Premier Doug Ford said he will always have the backs of the workers at the Thunder Bay Alstom plant, but provided few details on future contracts for the struggling operation that has seen numerous layoffs in recent years.
On Aug. 24, Ford toured the Alstom plant and met with workers alongside Minister Greg Rickford.
“We will make sure anything bought in Ontario should be produced in Ontario. It’s good to see you are shipping down the U.S. as well,” Ford said in a speech to workers on the plant floor.
“We are going to get more orders, we are going to get more go trains to be refurbished, because you built them here.”
Ford did not provide any details on when that work would come or what sort of contracts could be coming to the plant.
The Alstom operation in Thunder Bay, formerly Bombardier, has struggled in recent years following the completion of major contracts at the end of 2019. Since then, it has secured smaller contracts including building 28 bi-level cars for two U.S. transit authorities, 60 street cars for the Toronto Transit Commission, and 36 Bi-level cars for Metrolinx.
But these contracts have always been seen by then Bombardier officials and Unifor representatives as bridging the gap to larger orders that would secure the future of the operation in Thunder Bay.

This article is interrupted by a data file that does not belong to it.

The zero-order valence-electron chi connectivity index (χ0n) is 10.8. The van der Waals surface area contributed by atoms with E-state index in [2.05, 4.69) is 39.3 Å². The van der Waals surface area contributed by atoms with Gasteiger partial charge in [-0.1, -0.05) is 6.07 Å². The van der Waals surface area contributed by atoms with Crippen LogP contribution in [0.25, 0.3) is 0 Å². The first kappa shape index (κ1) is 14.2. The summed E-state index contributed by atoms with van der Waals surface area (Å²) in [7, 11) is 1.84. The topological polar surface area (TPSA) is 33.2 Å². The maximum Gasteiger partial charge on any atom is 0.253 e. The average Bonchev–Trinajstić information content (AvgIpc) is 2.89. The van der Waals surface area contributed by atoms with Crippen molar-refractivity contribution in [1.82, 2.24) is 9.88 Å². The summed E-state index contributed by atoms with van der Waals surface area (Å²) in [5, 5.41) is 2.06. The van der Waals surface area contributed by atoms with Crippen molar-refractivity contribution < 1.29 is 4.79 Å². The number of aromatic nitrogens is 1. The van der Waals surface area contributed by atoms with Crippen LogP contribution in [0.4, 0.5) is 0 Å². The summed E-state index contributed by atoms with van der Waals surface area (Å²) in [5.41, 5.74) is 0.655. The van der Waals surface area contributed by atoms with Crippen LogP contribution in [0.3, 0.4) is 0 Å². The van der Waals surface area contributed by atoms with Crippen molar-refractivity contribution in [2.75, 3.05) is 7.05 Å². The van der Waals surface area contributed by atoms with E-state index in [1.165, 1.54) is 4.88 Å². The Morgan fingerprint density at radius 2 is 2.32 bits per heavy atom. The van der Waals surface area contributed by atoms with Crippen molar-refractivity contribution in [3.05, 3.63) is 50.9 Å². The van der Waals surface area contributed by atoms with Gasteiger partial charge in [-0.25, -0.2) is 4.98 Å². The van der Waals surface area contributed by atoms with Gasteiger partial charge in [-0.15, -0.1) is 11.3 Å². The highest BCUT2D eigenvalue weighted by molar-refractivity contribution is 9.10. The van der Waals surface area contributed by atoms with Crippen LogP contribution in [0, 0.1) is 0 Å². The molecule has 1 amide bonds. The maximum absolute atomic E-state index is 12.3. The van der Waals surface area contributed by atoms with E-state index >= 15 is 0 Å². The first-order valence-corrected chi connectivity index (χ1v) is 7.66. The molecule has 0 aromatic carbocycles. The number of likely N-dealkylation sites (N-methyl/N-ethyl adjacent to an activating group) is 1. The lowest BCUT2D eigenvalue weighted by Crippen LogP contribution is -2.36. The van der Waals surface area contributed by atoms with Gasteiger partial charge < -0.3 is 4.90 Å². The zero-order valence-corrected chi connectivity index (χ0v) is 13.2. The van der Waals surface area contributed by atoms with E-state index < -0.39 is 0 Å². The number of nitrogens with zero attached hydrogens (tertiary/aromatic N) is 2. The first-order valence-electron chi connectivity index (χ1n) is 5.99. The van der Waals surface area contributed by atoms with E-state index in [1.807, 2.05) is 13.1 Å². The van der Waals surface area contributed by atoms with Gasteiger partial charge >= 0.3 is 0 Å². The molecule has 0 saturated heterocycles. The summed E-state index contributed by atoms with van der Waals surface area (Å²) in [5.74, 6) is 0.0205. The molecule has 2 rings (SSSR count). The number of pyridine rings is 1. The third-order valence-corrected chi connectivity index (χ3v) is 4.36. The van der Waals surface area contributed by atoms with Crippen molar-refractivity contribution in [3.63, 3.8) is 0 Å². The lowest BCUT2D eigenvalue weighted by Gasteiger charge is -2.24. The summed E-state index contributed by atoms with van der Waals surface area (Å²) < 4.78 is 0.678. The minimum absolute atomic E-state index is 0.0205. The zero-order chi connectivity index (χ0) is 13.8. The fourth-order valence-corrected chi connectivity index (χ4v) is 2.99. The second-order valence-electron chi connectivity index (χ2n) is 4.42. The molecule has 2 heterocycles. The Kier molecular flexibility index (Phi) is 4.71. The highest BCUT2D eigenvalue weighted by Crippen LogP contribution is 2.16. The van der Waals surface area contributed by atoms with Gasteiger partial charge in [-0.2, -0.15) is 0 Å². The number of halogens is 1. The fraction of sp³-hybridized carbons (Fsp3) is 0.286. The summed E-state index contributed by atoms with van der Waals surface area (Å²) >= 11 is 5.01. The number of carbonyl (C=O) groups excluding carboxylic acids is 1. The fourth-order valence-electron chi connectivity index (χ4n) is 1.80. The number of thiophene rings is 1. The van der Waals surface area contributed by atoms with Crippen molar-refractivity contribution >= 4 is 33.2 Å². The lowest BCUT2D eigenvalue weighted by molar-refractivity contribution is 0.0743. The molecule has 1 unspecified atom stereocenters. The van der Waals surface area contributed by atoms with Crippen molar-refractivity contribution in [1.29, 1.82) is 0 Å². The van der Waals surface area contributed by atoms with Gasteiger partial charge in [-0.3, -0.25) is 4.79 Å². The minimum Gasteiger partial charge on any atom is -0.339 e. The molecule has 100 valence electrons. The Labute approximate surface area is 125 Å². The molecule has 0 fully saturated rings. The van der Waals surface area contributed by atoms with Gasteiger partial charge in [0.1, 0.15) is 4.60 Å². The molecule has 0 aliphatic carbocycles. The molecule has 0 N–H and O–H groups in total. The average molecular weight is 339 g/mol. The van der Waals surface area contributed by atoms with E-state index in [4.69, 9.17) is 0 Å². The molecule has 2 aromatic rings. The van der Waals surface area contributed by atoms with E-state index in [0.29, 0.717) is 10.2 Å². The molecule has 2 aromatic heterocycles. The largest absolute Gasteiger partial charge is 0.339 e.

“We have to look further down the road to the subway cars and hopefully we will get that big contract soon,” said Dominic Pasqualino, president of Unifor Local 1075.
“I know that Doug Ford and his brother Rob Ford were big fans of the subway cars and it would be a great honour to produce that first car and build on that legacy here at the plant. It’s really important we get that contract and build a large portion here in this plant.”
There are approximately 500 people still working at the Alstom plant, which has previously seen more than 1,100 workers employed.
“We will have work for you, so please don’t be looking for other jobs because we will make sure we have contracts to keep you going,” Ford said.
French train manufacturer Alstom finalized its acquisition of Bombardier's rail division earlier this year.